Healthcare doesn't work this way. There are a limited number of people in the United States (with a yearly population growth of less than .9%), and an even smaller number of people who are not already insured. Once all of those 40 million or so people got coverage, the burst of corporate competition that brought that about would immediately come to a halt. And after that point, there would be virtually NO market growth, and very limited competition, and corporations would be free to hike up their prices as much as they see fit. If the only two car companies in America were Ford and Chevy, and neither company had any new customers to entice, what's to stop them from both, little by little, increasing their prices?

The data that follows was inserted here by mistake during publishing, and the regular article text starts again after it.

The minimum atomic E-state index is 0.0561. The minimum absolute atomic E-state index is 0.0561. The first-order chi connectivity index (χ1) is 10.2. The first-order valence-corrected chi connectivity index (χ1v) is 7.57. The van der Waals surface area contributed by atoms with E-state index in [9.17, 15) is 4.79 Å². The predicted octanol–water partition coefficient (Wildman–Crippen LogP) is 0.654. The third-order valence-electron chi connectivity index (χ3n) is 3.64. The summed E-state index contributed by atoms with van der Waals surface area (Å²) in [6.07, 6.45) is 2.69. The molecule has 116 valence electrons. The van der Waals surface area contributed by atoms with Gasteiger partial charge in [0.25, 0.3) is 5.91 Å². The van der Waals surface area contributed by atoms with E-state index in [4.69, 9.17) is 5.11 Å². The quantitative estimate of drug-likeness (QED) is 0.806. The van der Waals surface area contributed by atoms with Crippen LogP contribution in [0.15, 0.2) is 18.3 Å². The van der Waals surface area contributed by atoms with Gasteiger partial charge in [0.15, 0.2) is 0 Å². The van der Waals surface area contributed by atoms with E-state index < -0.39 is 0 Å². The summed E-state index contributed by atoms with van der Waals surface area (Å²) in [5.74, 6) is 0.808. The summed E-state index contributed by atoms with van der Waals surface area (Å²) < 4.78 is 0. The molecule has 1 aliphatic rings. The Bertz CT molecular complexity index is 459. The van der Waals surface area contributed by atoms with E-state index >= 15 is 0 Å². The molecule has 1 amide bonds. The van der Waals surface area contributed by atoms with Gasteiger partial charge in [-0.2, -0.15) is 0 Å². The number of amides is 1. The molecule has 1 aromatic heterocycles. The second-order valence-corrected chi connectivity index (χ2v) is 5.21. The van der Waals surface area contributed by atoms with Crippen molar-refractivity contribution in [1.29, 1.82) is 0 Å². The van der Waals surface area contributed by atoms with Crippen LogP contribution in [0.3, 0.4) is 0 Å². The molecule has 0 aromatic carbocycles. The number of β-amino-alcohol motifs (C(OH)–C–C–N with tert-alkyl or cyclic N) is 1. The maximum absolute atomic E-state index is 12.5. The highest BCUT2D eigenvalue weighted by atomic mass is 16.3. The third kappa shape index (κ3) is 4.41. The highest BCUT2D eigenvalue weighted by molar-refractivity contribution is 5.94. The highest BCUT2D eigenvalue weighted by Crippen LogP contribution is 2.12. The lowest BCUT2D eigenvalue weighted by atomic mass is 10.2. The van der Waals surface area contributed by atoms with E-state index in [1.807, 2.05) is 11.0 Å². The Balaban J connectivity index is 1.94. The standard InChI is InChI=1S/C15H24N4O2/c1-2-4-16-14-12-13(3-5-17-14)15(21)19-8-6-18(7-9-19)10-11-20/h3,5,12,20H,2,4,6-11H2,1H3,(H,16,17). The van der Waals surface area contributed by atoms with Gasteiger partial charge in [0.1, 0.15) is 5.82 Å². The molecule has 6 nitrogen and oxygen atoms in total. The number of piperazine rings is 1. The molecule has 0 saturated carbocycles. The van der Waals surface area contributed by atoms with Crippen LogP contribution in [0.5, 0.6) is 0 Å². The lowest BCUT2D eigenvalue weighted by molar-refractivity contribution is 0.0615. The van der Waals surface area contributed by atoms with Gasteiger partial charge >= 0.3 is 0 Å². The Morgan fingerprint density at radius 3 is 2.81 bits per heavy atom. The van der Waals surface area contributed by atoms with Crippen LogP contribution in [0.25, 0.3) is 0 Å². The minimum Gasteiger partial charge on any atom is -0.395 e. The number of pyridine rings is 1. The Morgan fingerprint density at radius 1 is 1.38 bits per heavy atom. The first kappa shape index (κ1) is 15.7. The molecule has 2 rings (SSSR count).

This leads me nicely toward the second reason further deregulation of healthcare is unfeasible: the obvious greed of the conglomerates which currently have control over the system. If, as in the aforementioned scenario, they became able to raise their prices, they absolutely would. These corporations clearly do not hold themselves to very high moral standards - just watch "Sicko", or ask any of the millions of people who have struggled with their health insurance providers. Corporations that make money based on not giving people healthcare would have no qualms about raising prices, if it was a feasible business practice, which it is now and still would be under a further deregulated system. Even though the initial burst in competition would probably allow many of the currently uninsured people to become insured, eventually corporations would raise their prices again, once again excluding more and more people from the system while keeping corporate profits intact, and even growing.